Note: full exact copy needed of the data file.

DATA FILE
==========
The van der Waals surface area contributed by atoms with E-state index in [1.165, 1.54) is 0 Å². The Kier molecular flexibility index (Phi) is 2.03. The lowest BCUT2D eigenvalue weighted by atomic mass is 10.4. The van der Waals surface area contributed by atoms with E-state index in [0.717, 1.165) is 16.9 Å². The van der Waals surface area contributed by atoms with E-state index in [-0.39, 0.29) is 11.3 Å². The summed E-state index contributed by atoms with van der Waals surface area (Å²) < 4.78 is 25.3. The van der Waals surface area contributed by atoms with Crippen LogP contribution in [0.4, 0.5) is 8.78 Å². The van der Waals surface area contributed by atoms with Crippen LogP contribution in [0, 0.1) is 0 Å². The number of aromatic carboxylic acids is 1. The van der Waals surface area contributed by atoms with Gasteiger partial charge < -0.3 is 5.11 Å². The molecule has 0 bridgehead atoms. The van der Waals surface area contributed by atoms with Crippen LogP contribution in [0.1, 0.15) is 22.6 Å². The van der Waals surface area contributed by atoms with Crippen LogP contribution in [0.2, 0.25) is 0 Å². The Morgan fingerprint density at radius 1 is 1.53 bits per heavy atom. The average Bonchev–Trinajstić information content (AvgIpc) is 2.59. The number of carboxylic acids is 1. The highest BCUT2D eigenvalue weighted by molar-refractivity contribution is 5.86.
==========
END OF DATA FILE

The van der Waals surface area contributed by atoms with E-state index in [1.165, 1.54) is 0 Å². The Kier molecular flexibility index (Phi) is 2.03. The lowest BCUT2D eigenvalue weighted by atomic mass is 10.4. The van der Waals surface area contributed by atoms with E-state index in [0.717, 1.165) is 16.9 Å². The van der Waals surface area contributed by atoms with E-state index in [-0.39, 0.29) is 11.3 Å². The summed E-state index contributed by atoms with van der Waals surface area (Å²) < 4.78 is 25.3. The van der Waals surface area contributed by atoms with Crippen LogP contribution in [0.4, 0.5) is 8.78 Å². The van der Waals surface area contributed by atoms with Crippen LogP contribution in [0, 0.1) is 0 Å². The number of aromatic carboxylic acids is 1. The van der Waals surface area contributed by atoms with Gasteiger partial charge < -0.3 is 5.11 Å². The molecule has 0 bridgehead atoms. The van der Waals surface area contributed by atoms with Crippen LogP contribution in [0.1, 0.15) is 22.6 Å². The van der Waals surface area contributed by atoms with Crippen LogP contribution in [0.2, 0.25) is 0 Å². The Morgan fingerprint density at radius 1 is 1.53 bits per heavy atom. The average Bonchev–Trinajstić information content (AvgIpc) is 2.59. The number of carboxylic acids is 1. The highest BCUT2D eigenvalue weighted by molar-refractivity contribution is 5.86.